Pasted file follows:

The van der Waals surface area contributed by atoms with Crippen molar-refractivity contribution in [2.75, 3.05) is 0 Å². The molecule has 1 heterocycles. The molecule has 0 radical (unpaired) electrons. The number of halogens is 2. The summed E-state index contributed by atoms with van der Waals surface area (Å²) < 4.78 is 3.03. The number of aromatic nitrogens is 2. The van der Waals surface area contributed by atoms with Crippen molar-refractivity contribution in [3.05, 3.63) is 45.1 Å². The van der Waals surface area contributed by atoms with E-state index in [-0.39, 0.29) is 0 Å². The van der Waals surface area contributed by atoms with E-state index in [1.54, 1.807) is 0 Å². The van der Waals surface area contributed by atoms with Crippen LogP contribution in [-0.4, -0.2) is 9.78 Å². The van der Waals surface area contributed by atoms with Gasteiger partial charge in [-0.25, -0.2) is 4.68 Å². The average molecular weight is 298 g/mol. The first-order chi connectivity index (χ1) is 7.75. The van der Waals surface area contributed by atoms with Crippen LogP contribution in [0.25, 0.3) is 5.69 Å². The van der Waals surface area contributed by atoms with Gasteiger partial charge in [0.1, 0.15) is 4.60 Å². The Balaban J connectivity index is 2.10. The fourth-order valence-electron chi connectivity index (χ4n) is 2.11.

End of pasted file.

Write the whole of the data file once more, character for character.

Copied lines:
The van der Waals surface area contributed by atoms with Crippen molar-refractivity contribution in [2.75, 3.05) is 0 Å². The molecule has 1 heterocycles. The molecule has 0 radical (unpaired) electrons. The number of halogens is 2. The summed E-state index contributed by atoms with van der Waals surface area (Å²) < 4.78 is 3.03. The number of aromatic nitrogens is 2. The van der Waals surface area contributed by atoms with Crippen molar-refractivity contribution in [3.05, 3.63) is 45.1 Å². The van der Waals surface area contributed by atoms with E-state index in [-0.39, 0.29) is 0 Å². The van der Waals surface area contributed by atoms with E-state index in [1.54, 1.807) is 0 Å². The van der Waals surface area contributed by atoms with Crippen LogP contribution in [-0.4, -0.2) is 9.78 Å². The van der Waals surface area contributed by atoms with Gasteiger partial charge in [-0.25, -0.2) is 4.68 Å². The average molecular weight is 298 g/mol. The first-order chi connectivity index (χ1) is 7.75. The van der Waals surface area contributed by atoms with Crippen LogP contribution in [0.25, 0.3) is 5.69 Å². The van der Waals surface area contributed by atoms with Gasteiger partial charge in [0.1, 0.15) is 4.60 Å². The Balaban J connectivity index is 2.10. The fourth-order valence-electron chi connectivity index (χ4n) is 2.11.